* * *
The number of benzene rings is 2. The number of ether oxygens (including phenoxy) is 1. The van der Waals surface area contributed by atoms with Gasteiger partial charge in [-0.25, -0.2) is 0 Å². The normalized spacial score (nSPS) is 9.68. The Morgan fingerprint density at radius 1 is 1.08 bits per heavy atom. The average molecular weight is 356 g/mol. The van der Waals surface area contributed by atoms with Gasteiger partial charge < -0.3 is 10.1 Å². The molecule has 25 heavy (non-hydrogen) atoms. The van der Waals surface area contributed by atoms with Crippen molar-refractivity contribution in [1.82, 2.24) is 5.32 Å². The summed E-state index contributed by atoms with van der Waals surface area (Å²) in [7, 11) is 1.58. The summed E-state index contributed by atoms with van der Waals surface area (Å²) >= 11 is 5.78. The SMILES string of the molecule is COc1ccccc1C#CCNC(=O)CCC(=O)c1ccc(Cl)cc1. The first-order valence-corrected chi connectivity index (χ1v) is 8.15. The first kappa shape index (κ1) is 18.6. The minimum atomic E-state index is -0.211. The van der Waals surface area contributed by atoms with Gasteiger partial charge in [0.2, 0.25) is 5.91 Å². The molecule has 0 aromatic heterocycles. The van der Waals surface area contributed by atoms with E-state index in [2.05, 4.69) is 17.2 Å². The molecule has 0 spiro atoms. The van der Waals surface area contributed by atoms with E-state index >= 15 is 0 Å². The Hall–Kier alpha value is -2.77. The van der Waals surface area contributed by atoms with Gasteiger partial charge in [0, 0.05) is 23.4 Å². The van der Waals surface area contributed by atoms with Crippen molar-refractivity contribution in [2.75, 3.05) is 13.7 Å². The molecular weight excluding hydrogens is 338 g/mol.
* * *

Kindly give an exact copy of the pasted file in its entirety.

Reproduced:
The number of benzene rings is 2. The number of ether oxygens (including phenoxy) is 1. The van der Waals surface area contributed by atoms with Gasteiger partial charge in [-0.25, -0.2) is 0 Å². The normalized spacial score (nSPS) is 9.68. The Morgan fingerprint density at radius 1 is 1.08 bits per heavy atom. The average molecular weight is 356 g/mol. The van der Waals surface area contributed by atoms with Gasteiger partial charge < -0.3 is 10.1 Å². The molecule has 25 heavy (non-hydrogen) atoms. The van der Waals surface area contributed by atoms with Crippen molar-refractivity contribution in [1.82, 2.24) is 5.32 Å². The summed E-state index contributed by atoms with van der Waals surface area (Å²) in [7, 11) is 1.58. The summed E-state index contributed by atoms with van der Waals surface area (Å²) >= 11 is 5.78. The SMILES string of the molecule is COc1ccccc1C#CCNC(=O)CCC(=O)c1ccc(Cl)cc1. The first-order valence-corrected chi connectivity index (χ1v) is 8.15. The first kappa shape index (κ1) is 18.6. The minimum atomic E-state index is -0.211. The van der Waals surface area contributed by atoms with Gasteiger partial charge in [0.2, 0.25) is 5.91 Å². The molecule has 0 aromatic heterocycles. The van der Waals surface area contributed by atoms with E-state index in [2.05, 4.69) is 17.2 Å². The molecule has 0 spiro atoms. The van der Waals surface area contributed by atoms with E-state index >= 15 is 0 Å². The Hall–Kier alpha value is -2.77. The van der Waals surface area contributed by atoms with Gasteiger partial charge in [0, 0.05) is 23.4 Å². The van der Waals surface area contributed by atoms with Crippen molar-refractivity contribution in [2.75, 3.05) is 13.7 Å². The molecular weight excluding hydrogens is 338 g/mol.